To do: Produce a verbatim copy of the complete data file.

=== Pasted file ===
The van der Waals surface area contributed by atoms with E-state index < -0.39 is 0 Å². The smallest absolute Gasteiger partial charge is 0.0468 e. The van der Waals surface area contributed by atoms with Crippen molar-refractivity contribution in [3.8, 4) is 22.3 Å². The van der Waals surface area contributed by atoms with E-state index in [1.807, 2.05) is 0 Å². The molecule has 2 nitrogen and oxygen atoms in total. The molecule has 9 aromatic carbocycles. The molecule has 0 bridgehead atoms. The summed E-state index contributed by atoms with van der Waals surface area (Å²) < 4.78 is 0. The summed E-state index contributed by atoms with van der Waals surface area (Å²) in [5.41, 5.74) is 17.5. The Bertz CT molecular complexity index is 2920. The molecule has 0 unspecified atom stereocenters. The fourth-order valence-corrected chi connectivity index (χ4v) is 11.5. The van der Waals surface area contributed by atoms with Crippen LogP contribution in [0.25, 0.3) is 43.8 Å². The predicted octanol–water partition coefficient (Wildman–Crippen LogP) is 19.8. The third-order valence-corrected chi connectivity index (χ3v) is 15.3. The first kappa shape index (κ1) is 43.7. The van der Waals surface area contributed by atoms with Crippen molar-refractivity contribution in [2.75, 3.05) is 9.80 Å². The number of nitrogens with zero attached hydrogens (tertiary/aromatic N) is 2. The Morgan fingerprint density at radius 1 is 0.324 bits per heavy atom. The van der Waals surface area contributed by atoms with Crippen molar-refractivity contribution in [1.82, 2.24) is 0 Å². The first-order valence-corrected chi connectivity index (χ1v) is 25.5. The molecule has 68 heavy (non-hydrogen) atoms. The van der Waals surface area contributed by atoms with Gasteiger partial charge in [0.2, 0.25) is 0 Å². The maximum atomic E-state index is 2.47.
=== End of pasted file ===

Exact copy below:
The van der Waals surface area contributed by atoms with E-state index < -0.39 is 0 Å². The smallest absolute Gasteiger partial charge is 0.0468 e. The van der Waals surface area contributed by atoms with Crippen molar-refractivity contribution in [3.8, 4) is 22.3 Å². The van der Waals surface area contributed by atoms with E-state index in [1.807, 2.05) is 0 Å². The molecule has 2 nitrogen and oxygen atoms in total. The molecule has 9 aromatic carbocycles. The molecule has 0 bridgehead atoms. The summed E-state index contributed by atoms with van der Waals surface area (Å²) < 4.78 is 0. The summed E-state index contributed by atoms with van der Waals surface area (Å²) in [5.41, 5.74) is 17.5. The Bertz CT molecular complexity index is 2920. The molecule has 0 unspecified atom stereocenters. The fourth-order valence-corrected chi connectivity index (χ4v) is 11.5. The van der Waals surface area contributed by atoms with Crippen LogP contribution in [0.25, 0.3) is 43.8 Å². The predicted octanol–water partition coefficient (Wildman–Crippen LogP) is 19.8. The third-order valence-corrected chi connectivity index (χ3v) is 15.3. The first kappa shape index (κ1) is 43.7. The van der Waals surface area contributed by atoms with Crippen molar-refractivity contribution in [2.75, 3.05) is 9.80 Å². The number of nitrogens with zero attached hydrogens (tertiary/aromatic N) is 2. The Morgan fingerprint density at radius 1 is 0.324 bits per heavy atom. The van der Waals surface area contributed by atoms with Crippen molar-refractivity contribution in [1.82, 2.24) is 0 Å². The first-order valence-corrected chi connectivity index (χ1v) is 25.5. The molecule has 68 heavy (non-hydrogen) atoms. The van der Waals surface area contributed by atoms with Gasteiger partial charge in [0.2, 0.25) is 0 Å². The maximum atomic E-state index is 2.47.